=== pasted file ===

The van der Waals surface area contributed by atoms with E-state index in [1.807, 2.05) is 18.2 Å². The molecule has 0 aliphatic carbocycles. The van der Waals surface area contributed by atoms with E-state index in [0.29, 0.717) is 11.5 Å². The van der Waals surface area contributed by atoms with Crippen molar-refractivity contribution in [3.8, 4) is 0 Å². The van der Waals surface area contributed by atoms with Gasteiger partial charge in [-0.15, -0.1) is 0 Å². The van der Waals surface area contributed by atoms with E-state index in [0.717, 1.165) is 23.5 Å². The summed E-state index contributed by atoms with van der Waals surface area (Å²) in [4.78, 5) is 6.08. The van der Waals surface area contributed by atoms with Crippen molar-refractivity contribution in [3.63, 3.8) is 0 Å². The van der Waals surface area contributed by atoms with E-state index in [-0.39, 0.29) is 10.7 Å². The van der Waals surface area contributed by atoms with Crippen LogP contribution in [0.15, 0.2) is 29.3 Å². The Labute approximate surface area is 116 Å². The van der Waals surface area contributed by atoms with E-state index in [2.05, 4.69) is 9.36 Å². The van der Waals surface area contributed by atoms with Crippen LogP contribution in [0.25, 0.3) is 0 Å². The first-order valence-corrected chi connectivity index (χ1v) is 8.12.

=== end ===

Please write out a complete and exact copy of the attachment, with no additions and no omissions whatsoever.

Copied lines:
The van der Waals surface area contributed by atoms with E-state index in [1.807, 2.05) is 18.2 Å². The molecule has 0 aliphatic carbocycles. The van der Waals surface area contributed by atoms with E-state index in [0.29, 0.717) is 11.5 Å². The van der Waals surface area contributed by atoms with Crippen molar-refractivity contribution in [3.8, 4) is 0 Å². The van der Waals surface area contributed by atoms with Gasteiger partial charge in [-0.15, -0.1) is 0 Å². The van der Waals surface area contributed by atoms with E-state index in [0.717, 1.165) is 23.5 Å². The summed E-state index contributed by atoms with van der Waals surface area (Å²) in [4.78, 5) is 6.08. The van der Waals surface area contributed by atoms with Crippen molar-refractivity contribution in [3.63, 3.8) is 0 Å². The van der Waals surface area contributed by atoms with E-state index in [-0.39, 0.29) is 10.7 Å². The van der Waals surface area contributed by atoms with Crippen LogP contribution in [0.15, 0.2) is 29.3 Å². The Labute approximate surface area is 116 Å². The van der Waals surface area contributed by atoms with E-state index in [2.05, 4.69) is 9.36 Å². The van der Waals surface area contributed by atoms with Crippen LogP contribution in [0.25, 0.3) is 0 Å². The first-order valence-corrected chi connectivity index (χ1v) is 8.12.